The following editorial was published in Price Perceptions issue #1389a on July 18, 2009

Economic Twilight Zone

We are in an economic “twilight zone.” Nothing is working like it did in the past. The Government has lost its ability to fine tune the economy and create prosperity at will. Something has taken over the controls and the system no longer responds to button pushing or knob twisting the way it has in recent decades. Instead, we have become spectators in an unfolding drama that has taken on a life of its own. What is this mysterious force? Can we live and prosper in this economic twilight zone?

Several recent events illustrate the loss of control over economic events...

  • The Fed has held interest rates at nearly zero since last fall, but foreclosures and bankruptcies continue rising and bank loans continue to decline. In the past, lower interest rates have always eased debt burdens and increased debt levels.

  • Money supply (M-1) expanded at a record annual rate of rate of 16.3% in June, yet consumer debt contracted 1.5% during the same period. In the past, an increase in money supply has led to an increase in consumer debt.

  • The Government and Federal Reserve have pumped trillions of dollars into the economy since last fall. In the past, deficit spending and Fed easing have led to inflation. However, this week’s consumer price index was a negative 1.4%.

    The financial system is expected to provide us with capital, income, jobs and an ever- increasing standard of living. Recently, we also called on the system to bail out unsound banks, insurance companies, auto manufacturers and homeowners. However, there are limits to the capacity of the financial system to provide everything to everybody. It is apparent the system is out of control... We no longer control the system – The system controls us.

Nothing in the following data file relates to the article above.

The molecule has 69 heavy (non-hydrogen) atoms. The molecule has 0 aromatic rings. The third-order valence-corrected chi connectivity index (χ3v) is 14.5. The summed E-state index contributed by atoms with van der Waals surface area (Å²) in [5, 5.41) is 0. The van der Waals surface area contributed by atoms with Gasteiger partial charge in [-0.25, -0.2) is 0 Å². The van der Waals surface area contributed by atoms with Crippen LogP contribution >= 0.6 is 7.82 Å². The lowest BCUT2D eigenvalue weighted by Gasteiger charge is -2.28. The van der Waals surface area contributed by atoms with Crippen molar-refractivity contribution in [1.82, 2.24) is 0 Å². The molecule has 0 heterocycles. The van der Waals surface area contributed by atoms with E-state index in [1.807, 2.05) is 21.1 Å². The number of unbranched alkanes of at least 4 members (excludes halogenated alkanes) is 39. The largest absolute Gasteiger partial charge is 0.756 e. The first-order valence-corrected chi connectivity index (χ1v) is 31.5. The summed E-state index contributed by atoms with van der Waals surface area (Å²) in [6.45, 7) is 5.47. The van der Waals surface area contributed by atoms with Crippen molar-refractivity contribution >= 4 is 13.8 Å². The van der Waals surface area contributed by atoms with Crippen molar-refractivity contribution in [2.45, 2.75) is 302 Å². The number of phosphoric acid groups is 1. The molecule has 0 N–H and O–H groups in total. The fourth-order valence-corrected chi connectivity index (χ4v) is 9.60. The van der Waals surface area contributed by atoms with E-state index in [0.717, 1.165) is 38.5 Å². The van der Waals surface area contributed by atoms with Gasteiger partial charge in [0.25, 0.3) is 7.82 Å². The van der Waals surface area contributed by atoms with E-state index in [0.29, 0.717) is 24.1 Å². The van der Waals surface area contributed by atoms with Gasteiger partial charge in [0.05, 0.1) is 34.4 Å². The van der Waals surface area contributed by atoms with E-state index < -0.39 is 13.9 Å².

Some economists now expect rampant inflation as a result of unprecedented deficit spending and Federal Reserve money printing. Others expect deflation to accelerate as consumer income is plummeting due to rising unemployment and credit availability continues to tighten. It appears government policies are leading to greater instability, rather than stability in the system.

    We are living in an economic twilight zone. The system has been stretched beyond its limits and new demands are creating greater stress and unforeseen results. Those expecting a swift return to business as usual will be sorely disappointed. The most likely course is a slow and difficult recovery, dominated by de-leveraging, confusion, and creeping protectionism. The battle between inflationary and deflationary expectations will cause commodity markets to swing erratically. Buying when markets fall on deflationary fears and selling when inflation is the keynote of the day should prove to be the most profitable approach until the system returns to stability.

    Bill Gary
    CIS, Inc.


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